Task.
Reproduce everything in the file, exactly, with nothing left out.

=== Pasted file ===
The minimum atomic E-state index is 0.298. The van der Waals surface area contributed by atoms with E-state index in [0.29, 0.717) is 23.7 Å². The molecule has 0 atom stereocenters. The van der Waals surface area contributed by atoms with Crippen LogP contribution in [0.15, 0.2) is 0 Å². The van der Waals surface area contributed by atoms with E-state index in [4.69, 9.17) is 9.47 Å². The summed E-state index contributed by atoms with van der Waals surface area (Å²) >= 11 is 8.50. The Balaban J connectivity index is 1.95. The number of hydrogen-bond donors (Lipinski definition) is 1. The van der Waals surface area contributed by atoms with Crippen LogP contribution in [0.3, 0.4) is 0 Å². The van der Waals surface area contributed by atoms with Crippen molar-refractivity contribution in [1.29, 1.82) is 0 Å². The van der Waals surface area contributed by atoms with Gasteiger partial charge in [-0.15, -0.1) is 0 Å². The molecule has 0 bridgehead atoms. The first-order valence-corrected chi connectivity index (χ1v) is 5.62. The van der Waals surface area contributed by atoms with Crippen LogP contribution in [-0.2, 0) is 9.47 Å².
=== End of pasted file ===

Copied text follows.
The minimum atomic E-state index is 0.298. The van der Waals surface area contributed by atoms with E-state index in [0.29, 0.717) is 23.7 Å². The molecule has 0 atom stereocenters. The van der Waals surface area contributed by atoms with Crippen LogP contribution in [0.15, 0.2) is 0 Å². The van der Waals surface area contributed by atoms with E-state index in [4.69, 9.17) is 9.47 Å². The summed E-state index contributed by atoms with van der Waals surface area (Å²) >= 11 is 8.50. The Balaban J connectivity index is 1.95. The number of hydrogen-bond donors (Lipinski definition) is 1. The van der Waals surface area contributed by atoms with Crippen LogP contribution in [0.3, 0.4) is 0 Å². The van der Waals surface area contributed by atoms with Crippen molar-refractivity contribution in [1.29, 1.82) is 0 Å². The van der Waals surface area contributed by atoms with Gasteiger partial charge in [-0.15, -0.1) is 0 Å². The molecule has 0 bridgehead atoms. The first-order valence-corrected chi connectivity index (χ1v) is 5.62. The van der Waals surface area contributed by atoms with Crippen LogP contribution in [-0.2, 0) is 9.47 Å².